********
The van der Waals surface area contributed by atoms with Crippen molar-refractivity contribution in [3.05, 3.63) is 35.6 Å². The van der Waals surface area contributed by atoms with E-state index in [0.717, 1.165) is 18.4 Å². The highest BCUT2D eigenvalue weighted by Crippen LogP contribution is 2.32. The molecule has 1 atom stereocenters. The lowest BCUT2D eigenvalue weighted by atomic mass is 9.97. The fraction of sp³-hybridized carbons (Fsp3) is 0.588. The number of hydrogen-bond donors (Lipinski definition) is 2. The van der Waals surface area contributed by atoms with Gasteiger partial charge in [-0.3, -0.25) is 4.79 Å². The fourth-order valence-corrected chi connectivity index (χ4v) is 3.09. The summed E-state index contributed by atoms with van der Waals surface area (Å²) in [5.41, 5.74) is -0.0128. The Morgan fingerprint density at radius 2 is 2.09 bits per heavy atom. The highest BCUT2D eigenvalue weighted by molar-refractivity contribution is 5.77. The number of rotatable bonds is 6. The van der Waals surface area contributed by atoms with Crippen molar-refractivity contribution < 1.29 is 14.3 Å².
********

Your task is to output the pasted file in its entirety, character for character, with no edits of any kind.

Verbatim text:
The van der Waals surface area contributed by atoms with Crippen molar-refractivity contribution in [3.05, 3.63) is 35.6 Å². The van der Waals surface area contributed by atoms with E-state index in [0.717, 1.165) is 18.4 Å². The highest BCUT2D eigenvalue weighted by Crippen LogP contribution is 2.32. The molecule has 1 atom stereocenters. The lowest BCUT2D eigenvalue weighted by atomic mass is 9.97. The fraction of sp³-hybridized carbons (Fsp3) is 0.588. The number of hydrogen-bond donors (Lipinski definition) is 2. The van der Waals surface area contributed by atoms with Gasteiger partial charge in [-0.3, -0.25) is 4.79 Å². The fourth-order valence-corrected chi connectivity index (χ4v) is 3.09. The summed E-state index contributed by atoms with van der Waals surface area (Å²) in [5.41, 5.74) is -0.0128. The Morgan fingerprint density at radius 2 is 2.09 bits per heavy atom. The highest BCUT2D eigenvalue weighted by molar-refractivity contribution is 5.77. The number of rotatable bonds is 6. The van der Waals surface area contributed by atoms with Crippen molar-refractivity contribution < 1.29 is 14.3 Å².